Archive for July 2015

If you know the man, then you know why the company has been so successful and has such a strong culture.

As Cisco’s John Chambers passed the leadership baton to Chuck Robbins on July 27, so ended his tenure as iconic CEO and head of one of the most successful companies of the last 20 years.

A lot has been written about Cisco in that period, but very little penned discussing Chambers, the person, and how he transformed Cisco from a single-product company with barely a billion in revenue to the dominant IT solutions provider it is today.

In this era of digitization, multimedia and cloud, the network needs to evolve from connectivity to business continuity.

The topic of network evolution is certainly hot right now. It’s something the networking industry has been discussing for the better part of two decades. In the past, however, when it came to the network IT leaders had an “if it ain’t broke, don’t fix it” attitude. Even though the network didn’t run optimally, it wasn’t really hurting the business, so it stayed as it was.

But today in this era of cloud services, mobility and converged networks, traditional networks are no longer adequate. The network architecture currently in place is static in nature and highly under utilized. ZK Research estimates that traditional networks have an average utilization rate of 25 to 35%. What’s worse is that it’s actually hurting the performance of real-time, cloud and bandwidth intensive applications. If IT is ever to achieve the level of agility and dynamism required to enable businesses to become digital organizations, the network must now evolve.

Credit: REUTERS/Robert Galbraith

As we reach the end of the John Chambers era at Cisco, here’s a look back at some of the most memorable “Chambers-isms” over the years.

After all the pomp and circumstance, July 25th is almost here, officially marking the end of John Chambers’ 20-year run as CEO of Cisco. Over the years I’ve had the good fortune of meeting Chambers several times as well as hearing countless keynotes. Below are my most memorable Chambers quotes, or “Chambers-isms.”

One industry that is capitalizing greatly from the Internet of Things is hospitality.

There’s no question that the Internet of Things can make an enterprise more efficient. The harmonizing of sensors, devices, and data harmonized into one system gives rise to context-aware computation and enables the environment to respond instantly to change, be it in temperature, light, movement or other factors. This not only brings numerous new opportunities, but also significant cost savings, music to the ears of today’s business leaders.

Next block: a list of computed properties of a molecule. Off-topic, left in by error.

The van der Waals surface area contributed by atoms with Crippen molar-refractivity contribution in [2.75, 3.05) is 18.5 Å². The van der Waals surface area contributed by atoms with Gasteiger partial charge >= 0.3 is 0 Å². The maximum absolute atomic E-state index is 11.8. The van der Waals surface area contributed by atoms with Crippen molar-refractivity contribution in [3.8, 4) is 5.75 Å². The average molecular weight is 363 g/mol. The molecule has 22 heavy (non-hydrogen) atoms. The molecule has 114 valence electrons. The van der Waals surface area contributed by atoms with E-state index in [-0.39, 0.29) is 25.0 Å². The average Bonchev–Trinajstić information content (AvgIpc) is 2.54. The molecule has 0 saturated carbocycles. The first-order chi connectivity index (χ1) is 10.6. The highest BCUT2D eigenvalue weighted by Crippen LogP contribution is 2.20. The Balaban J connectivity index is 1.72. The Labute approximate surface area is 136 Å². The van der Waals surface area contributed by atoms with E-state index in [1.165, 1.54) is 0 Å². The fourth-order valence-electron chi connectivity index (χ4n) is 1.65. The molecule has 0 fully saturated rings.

A company known for visibility for network management launches a cybersecurity tool with a similar approach.

If you’re familiar with Gigamon, you likely know them as the market-leading vendor in the emerging “visibility fabric” space. The company’s products provide businesses with pervasive and intelligent network data across physical and virtual environments. The GigaVUE portfolio delivers the appropriate network traffic to management tools and platforms. I’ve often said that “you can’t manage what you can’t see,” and Gigamon provides the necessary visibility data so organizations can improve the management of their IT infrastructure.

The IoT introduces new cybersecurity challenges for IT. Tempered Networks aims to provide help by taking an entirely new approach.

The concept of the Industrial “Internet of Things” (IoT) is still a bit of an enigma for most organizations, but it is certainly of high interest. I’ve been presenting on this topic at the IT Roadmap events and the sessions have been packed. If you find yourself in New York on July 29, stop by the Javits and see the session.

Adaptive security is becoming more important as breaches appear to become inevitable.

Earlier this year, I wrote a post discussing why security needs to be adaptive. The high-profile breaches of big-name firms like Target and Bank of America, not to mention the Office of Personnel Management, have acted as a wake-up call to businesses. No matter how much money and how many people are thrown at securing the perimeter, it will not stop 100% of malicious traffic from penetrating the enterprise.

Solving the security challenge continues to confound IT professionals as well. In the 2015 Network Purchase Intention Study, run jointly by ZK Research and Tech Target, we asked over 1,000 respondents globally, “What are your company’s top 3 priorities for next 12 months?” To no surprise, security came back as the No. 1 response. Another question we asked was, “What IT products are taking up more time than in previous years?” Again, security was overwhelmingly the No. 1 response. So security is a top initiative for IT, but it’s taking more and more time. Something has to change if the acceleration of breaches the industry has seen over the past few years is going to reverse course (disclosure: I am an employee of ZK Research).

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